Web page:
Diseases, especially infectious ones, have been one of the leading causes of death throughout history; more people have died from illness than from warfare. For example, during the Civil War, disease accounted for two-thirds of the total casualties.

In earlier times, it was harder to avoid the spread of disease due to poor sanitation, primitive medicine, and lack of basic hygiene in close living quarters, all of which led to mass devastation. But if there’s one thing we can take away from learning about the deadliest epidemics in history, it’s that outbreaks today — like Ebola, Zika, or different types of influenzas — are much smaller and more contained than those that occurred in ancient and medieval times, due to improved emergency response and medical attention, even in developing countries.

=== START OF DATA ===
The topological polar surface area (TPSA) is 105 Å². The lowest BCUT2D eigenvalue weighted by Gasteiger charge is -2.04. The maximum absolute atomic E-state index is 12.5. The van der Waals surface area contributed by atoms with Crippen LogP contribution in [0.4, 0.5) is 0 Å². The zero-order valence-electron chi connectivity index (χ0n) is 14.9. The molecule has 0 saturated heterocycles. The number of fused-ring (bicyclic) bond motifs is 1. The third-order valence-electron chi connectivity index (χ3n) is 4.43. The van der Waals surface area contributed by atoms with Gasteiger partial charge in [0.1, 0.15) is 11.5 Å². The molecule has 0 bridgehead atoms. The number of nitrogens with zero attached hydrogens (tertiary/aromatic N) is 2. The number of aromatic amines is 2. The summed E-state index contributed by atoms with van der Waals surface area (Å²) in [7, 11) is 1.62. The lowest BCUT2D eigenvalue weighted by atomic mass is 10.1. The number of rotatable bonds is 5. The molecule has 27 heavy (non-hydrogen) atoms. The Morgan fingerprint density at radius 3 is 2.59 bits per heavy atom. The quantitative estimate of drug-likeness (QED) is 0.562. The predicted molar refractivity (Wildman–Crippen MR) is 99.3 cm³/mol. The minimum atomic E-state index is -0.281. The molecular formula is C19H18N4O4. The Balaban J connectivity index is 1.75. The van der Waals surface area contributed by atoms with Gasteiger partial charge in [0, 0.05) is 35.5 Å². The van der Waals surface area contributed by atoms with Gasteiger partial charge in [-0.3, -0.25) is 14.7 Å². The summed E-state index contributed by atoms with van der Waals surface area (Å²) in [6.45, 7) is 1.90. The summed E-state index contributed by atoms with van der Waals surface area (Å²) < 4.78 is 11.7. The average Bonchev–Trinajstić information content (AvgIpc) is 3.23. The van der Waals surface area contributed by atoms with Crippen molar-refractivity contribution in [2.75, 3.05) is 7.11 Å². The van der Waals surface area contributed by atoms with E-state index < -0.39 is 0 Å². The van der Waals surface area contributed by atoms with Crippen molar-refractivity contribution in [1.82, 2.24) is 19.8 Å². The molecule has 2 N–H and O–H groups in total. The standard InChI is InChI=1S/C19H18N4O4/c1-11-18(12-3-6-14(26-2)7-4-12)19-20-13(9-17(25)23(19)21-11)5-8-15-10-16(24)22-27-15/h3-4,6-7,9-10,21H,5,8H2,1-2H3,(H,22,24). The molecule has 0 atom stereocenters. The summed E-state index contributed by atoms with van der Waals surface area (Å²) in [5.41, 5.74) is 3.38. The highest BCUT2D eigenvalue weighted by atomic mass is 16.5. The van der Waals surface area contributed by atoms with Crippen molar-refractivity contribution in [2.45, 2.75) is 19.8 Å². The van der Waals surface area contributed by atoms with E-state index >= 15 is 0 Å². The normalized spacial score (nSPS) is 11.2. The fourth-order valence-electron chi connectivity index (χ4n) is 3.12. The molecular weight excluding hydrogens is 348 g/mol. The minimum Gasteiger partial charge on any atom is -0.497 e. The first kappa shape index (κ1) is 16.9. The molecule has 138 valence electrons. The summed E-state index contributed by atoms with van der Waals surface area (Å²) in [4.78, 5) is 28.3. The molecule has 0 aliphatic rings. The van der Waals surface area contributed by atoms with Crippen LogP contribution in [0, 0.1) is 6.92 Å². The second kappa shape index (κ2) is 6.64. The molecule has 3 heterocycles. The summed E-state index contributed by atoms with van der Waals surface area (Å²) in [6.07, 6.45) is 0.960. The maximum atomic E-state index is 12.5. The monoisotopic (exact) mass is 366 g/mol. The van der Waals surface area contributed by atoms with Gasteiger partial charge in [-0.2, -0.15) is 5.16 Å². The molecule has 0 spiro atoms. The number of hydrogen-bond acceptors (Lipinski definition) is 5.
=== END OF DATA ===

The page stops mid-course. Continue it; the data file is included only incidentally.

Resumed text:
Humans have consistently been plagued by bacterial infections, illnesses like cholera or smallpox, and other chronic diseases like cancer. But when epidemics hit, huge numbers of people are wiped out in a short period of time. Historically, major epidemics like the plague, the flu, or even HIV/AIDS have been so influential that they permanently changed the course of history, and of course, medicine.

Click on the slideshow to learn about the ten deadliest epidemics in world history.